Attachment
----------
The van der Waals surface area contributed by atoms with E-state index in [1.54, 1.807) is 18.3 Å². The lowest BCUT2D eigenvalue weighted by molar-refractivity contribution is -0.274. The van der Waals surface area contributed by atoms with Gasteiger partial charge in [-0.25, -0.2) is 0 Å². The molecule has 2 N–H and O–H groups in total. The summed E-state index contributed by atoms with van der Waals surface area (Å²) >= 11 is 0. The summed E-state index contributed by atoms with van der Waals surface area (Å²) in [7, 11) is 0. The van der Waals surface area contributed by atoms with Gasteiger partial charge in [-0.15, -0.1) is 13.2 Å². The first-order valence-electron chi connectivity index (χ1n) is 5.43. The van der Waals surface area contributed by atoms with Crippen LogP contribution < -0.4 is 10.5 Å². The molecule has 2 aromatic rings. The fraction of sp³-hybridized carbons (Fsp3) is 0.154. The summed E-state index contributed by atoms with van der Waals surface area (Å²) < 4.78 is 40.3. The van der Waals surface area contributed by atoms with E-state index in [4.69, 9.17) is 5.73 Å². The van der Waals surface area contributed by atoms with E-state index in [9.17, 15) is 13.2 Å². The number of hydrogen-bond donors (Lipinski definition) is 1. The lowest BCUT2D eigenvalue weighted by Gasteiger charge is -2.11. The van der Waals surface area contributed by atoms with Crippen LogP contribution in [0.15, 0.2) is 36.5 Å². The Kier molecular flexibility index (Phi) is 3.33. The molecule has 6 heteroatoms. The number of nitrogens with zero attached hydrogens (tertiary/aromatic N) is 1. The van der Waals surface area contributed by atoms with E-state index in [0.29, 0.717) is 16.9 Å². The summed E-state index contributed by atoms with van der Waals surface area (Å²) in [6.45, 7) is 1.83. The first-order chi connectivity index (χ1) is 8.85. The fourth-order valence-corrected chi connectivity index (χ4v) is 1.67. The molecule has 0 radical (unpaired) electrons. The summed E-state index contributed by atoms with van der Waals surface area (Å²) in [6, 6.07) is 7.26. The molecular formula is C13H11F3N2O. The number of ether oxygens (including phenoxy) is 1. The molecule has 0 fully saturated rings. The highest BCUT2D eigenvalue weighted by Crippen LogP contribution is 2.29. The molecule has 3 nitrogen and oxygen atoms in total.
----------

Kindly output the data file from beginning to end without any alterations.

The van der Waals surface area contributed by atoms with E-state index in [1.54, 1.807) is 18.3 Å². The lowest BCUT2D eigenvalue weighted by molar-refractivity contribution is -0.274. The van der Waals surface area contributed by atoms with Gasteiger partial charge in [-0.25, -0.2) is 0 Å². The molecule has 2 N–H and O–H groups in total. The summed E-state index contributed by atoms with van der Waals surface area (Å²) >= 11 is 0. The summed E-state index contributed by atoms with van der Waals surface area (Å²) in [7, 11) is 0. The van der Waals surface area contributed by atoms with Gasteiger partial charge in [-0.15, -0.1) is 13.2 Å². The first-order valence-electron chi connectivity index (χ1n) is 5.43. The van der Waals surface area contributed by atoms with Crippen LogP contribution < -0.4 is 10.5 Å². The molecule has 2 aromatic rings. The fraction of sp³-hybridized carbons (Fsp3) is 0.154. The summed E-state index contributed by atoms with van der Waals surface area (Å²) < 4.78 is 40.3. The van der Waals surface area contributed by atoms with E-state index in [4.69, 9.17) is 5.73 Å². The van der Waals surface area contributed by atoms with E-state index in [9.17, 15) is 13.2 Å². The number of hydrogen-bond donors (Lipinski definition) is 1. The lowest BCUT2D eigenvalue weighted by Gasteiger charge is -2.11. The van der Waals surface area contributed by atoms with Crippen LogP contribution in [0.15, 0.2) is 36.5 Å². The Kier molecular flexibility index (Phi) is 3.33. The molecule has 6 heteroatoms. The number of nitrogens with zero attached hydrogens (tertiary/aromatic N) is 1. The van der Waals surface area contributed by atoms with E-state index in [0.29, 0.717) is 16.9 Å². The summed E-state index contributed by atoms with van der Waals surface area (Å²) in [6.45, 7) is 1.83. The first-order chi connectivity index (χ1) is 8.85. The fourth-order valence-corrected chi connectivity index (χ4v) is 1.67. The molecule has 0 radical (unpaired) electrons. The summed E-state index contributed by atoms with van der Waals surface area (Å²) in [6, 6.07) is 7.26. The molecular formula is C13H11F3N2O. The number of ether oxygens (including phenoxy) is 1. The molecule has 0 fully saturated rings. The highest BCUT2D eigenvalue weighted by Crippen LogP contribution is 2.29. The molecule has 3 nitrogen and oxygen atoms in total.